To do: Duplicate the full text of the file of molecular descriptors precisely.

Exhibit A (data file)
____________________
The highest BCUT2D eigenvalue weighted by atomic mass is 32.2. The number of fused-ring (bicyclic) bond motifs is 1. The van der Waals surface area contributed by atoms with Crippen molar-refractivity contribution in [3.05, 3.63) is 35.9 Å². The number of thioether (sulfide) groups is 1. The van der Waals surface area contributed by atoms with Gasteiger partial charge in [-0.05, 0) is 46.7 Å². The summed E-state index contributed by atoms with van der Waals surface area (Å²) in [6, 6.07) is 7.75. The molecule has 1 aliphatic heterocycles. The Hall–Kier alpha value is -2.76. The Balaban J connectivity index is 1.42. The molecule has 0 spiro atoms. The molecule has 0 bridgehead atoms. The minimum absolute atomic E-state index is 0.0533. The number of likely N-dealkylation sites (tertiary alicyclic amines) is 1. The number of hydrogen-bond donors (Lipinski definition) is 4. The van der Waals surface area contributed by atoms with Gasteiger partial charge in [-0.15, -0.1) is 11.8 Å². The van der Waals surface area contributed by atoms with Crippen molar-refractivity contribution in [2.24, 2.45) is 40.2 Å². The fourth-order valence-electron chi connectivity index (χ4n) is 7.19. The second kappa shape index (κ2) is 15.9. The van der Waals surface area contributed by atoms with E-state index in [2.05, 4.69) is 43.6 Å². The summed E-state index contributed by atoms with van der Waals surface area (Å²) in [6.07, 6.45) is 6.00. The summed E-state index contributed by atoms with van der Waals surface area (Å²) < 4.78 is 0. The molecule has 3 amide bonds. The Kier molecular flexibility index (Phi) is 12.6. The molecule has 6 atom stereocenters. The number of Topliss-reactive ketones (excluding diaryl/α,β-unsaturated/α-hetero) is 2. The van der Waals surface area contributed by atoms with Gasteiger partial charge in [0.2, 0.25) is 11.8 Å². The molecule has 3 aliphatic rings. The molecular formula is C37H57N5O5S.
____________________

The highest BCUT2D eigenvalue weighted by atomic mass is 32.2. The number of fused-ring (bicyclic) bond motifs is 1. The van der Waals surface area contributed by atoms with Crippen molar-refractivity contribution in [3.05, 3.63) is 35.9 Å². The number of thioether (sulfide) groups is 1. The van der Waals surface area contributed by atoms with Gasteiger partial charge in [-0.05, 0) is 46.7 Å². The summed E-state index contributed by atoms with van der Waals surface area (Å²) in [6, 6.07) is 7.75. The molecule has 1 aliphatic heterocycles. The Hall–Kier alpha value is -2.76. The Balaban J connectivity index is 1.42. The molecule has 0 spiro atoms. The molecule has 0 bridgehead atoms. The minimum absolute atomic E-state index is 0.0533. The number of likely N-dealkylation sites (tertiary alicyclic amines) is 1. The number of hydrogen-bond donors (Lipinski definition) is 4. The van der Waals surface area contributed by atoms with Gasteiger partial charge in [-0.15, -0.1) is 11.8 Å². The van der Waals surface area contributed by atoms with Crippen molar-refractivity contribution in [2.24, 2.45) is 40.2 Å². The fourth-order valence-electron chi connectivity index (χ4n) is 7.19. The second kappa shape index (κ2) is 15.9. The van der Waals surface area contributed by atoms with E-state index in [2.05, 4.69) is 43.6 Å². The summed E-state index contributed by atoms with van der Waals surface area (Å²) in [6.07, 6.45) is 6.00. The summed E-state index contributed by atoms with van der Waals surface area (Å²) < 4.78 is 0. The molecule has 3 amide bonds. The Kier molecular flexibility index (Phi) is 12.6. The molecule has 6 atom stereocenters. The number of Topliss-reactive ketones (excluding diaryl/α,β-unsaturated/α-hetero) is 2. The van der Waals surface area contributed by atoms with Gasteiger partial charge in [0.2, 0.25) is 11.8 Å². The molecule has 3 aliphatic rings. The molecular formula is C37H57N5O5S.